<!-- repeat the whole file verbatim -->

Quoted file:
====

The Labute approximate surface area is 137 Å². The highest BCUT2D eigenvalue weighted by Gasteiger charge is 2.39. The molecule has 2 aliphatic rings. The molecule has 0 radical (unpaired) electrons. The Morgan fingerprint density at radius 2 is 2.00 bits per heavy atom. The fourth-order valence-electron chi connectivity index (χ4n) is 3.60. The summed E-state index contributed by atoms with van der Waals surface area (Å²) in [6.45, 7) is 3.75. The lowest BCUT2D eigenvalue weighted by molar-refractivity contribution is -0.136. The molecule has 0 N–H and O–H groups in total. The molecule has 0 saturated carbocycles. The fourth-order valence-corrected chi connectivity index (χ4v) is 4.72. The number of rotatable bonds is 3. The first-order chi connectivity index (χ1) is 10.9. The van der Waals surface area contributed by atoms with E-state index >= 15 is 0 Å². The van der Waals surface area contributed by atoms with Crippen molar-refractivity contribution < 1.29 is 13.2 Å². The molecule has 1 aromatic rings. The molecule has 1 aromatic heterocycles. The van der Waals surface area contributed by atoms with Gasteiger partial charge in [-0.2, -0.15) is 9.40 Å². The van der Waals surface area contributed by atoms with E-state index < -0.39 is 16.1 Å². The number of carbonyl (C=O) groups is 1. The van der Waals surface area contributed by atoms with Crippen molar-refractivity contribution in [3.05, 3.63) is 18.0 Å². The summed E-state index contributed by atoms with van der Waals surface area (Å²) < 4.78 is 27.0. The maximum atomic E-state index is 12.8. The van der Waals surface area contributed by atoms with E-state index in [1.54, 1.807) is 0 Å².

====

The Labute approximate surface area is 137 Å². The highest BCUT2D eigenvalue weighted by Gasteiger charge is 2.39. The molecule has 2 aliphatic rings. The molecule has 0 radical (unpaired) electrons. The Morgan fingerprint density at radius 2 is 2.00 bits per heavy atom. The fourth-order valence-electron chi connectivity index (χ4n) is 3.60. The summed E-state index contributed by atoms with van der Waals surface area (Å²) in [6.45, 7) is 3.75. The lowest BCUT2D eigenvalue weighted by molar-refractivity contribution is -0.136. The molecule has 0 N–H and O–H groups in total. The molecule has 0 saturated carbocycles. The fourth-order valence-corrected chi connectivity index (χ4v) is 4.72. The number of rotatable bonds is 3. The first-order chi connectivity index (χ1) is 10.9. The van der Waals surface area contributed by atoms with E-state index >= 15 is 0 Å². The van der Waals surface area contributed by atoms with Crippen molar-refractivity contribution < 1.29 is 13.2 Å². The molecule has 1 aromatic rings. The molecule has 1 aromatic heterocycles. The van der Waals surface area contributed by atoms with Gasteiger partial charge in [-0.2, -0.15) is 9.40 Å². The van der Waals surface area contributed by atoms with E-state index < -0.39 is 16.1 Å². The number of carbonyl (C=O) groups is 1. The van der Waals surface area contributed by atoms with Crippen molar-refractivity contribution in [3.05, 3.63) is 18.0 Å². The summed E-state index contributed by atoms with van der Waals surface area (Å²) < 4.78 is 27.0. The maximum atomic E-state index is 12.8. The van der Waals surface area contributed by atoms with E-state index in [1.54, 1.807) is 0 Å².